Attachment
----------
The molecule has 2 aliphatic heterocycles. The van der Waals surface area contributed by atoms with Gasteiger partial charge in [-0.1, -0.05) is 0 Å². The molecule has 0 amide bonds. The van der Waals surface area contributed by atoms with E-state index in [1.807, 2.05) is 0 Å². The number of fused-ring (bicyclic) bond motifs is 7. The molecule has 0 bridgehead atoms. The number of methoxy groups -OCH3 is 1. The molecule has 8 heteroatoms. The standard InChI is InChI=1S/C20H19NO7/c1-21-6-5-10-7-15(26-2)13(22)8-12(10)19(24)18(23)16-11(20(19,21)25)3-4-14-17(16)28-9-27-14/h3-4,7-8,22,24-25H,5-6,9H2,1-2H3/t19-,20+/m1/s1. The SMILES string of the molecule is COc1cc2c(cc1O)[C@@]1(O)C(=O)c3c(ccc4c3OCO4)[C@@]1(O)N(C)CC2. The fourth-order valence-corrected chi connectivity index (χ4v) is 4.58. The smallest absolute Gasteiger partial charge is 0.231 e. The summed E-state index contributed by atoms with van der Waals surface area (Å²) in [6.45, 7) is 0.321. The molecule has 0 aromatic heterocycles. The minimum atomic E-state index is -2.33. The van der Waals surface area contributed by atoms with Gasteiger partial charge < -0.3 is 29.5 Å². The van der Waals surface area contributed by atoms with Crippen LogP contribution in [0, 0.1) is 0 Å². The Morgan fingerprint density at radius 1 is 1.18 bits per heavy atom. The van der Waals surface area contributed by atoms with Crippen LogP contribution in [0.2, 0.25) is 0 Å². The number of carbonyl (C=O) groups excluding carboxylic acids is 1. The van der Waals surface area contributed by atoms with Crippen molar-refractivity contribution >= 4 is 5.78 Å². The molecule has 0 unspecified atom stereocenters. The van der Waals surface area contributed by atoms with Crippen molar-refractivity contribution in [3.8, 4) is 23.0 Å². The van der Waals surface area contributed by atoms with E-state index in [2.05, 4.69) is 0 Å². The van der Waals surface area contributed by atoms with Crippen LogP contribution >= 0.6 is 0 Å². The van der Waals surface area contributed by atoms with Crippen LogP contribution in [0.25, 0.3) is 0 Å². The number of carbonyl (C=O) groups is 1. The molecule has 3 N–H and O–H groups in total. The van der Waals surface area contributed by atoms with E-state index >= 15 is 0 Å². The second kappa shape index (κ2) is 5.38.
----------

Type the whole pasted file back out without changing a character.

The molecule has 2 aliphatic heterocycles. The van der Waals surface area contributed by atoms with Gasteiger partial charge in [-0.1, -0.05) is 0 Å². The molecule has 0 amide bonds. The van der Waals surface area contributed by atoms with E-state index in [1.807, 2.05) is 0 Å². The number of fused-ring (bicyclic) bond motifs is 7. The molecule has 0 bridgehead atoms. The number of methoxy groups -OCH3 is 1. The molecule has 8 heteroatoms. The standard InChI is InChI=1S/C20H19NO7/c1-21-6-5-10-7-15(26-2)13(22)8-12(10)19(24)18(23)16-11(20(19,21)25)3-4-14-17(16)28-9-27-14/h3-4,7-8,22,24-25H,5-6,9H2,1-2H3/t19-,20+/m1/s1. The SMILES string of the molecule is COc1cc2c(cc1O)[C@@]1(O)C(=O)c3c(ccc4c3OCO4)[C@@]1(O)N(C)CC2. The fourth-order valence-corrected chi connectivity index (χ4v) is 4.58. The smallest absolute Gasteiger partial charge is 0.231 e. The summed E-state index contributed by atoms with van der Waals surface area (Å²) in [6.45, 7) is 0.321. The molecule has 0 aromatic heterocycles. The minimum atomic E-state index is -2.33. The van der Waals surface area contributed by atoms with Gasteiger partial charge < -0.3 is 29.5 Å². The van der Waals surface area contributed by atoms with Crippen LogP contribution in [0, 0.1) is 0 Å². The Morgan fingerprint density at radius 1 is 1.18 bits per heavy atom. The van der Waals surface area contributed by atoms with Crippen LogP contribution in [0.2, 0.25) is 0 Å². The number of carbonyl (C=O) groups excluding carboxylic acids is 1. The van der Waals surface area contributed by atoms with Crippen molar-refractivity contribution >= 4 is 5.78 Å². The molecule has 0 unspecified atom stereocenters. The van der Waals surface area contributed by atoms with Crippen molar-refractivity contribution in [3.8, 4) is 23.0 Å². The van der Waals surface area contributed by atoms with E-state index in [2.05, 4.69) is 0 Å². The van der Waals surface area contributed by atoms with Crippen LogP contribution >= 0.6 is 0 Å². The van der Waals surface area contributed by atoms with Crippen LogP contribution in [0.25, 0.3) is 0 Å². The number of carbonyl (C=O) groups is 1. The molecule has 3 N–H and O–H groups in total. The van der Waals surface area contributed by atoms with E-state index >= 15 is 0 Å². The second kappa shape index (κ2) is 5.38.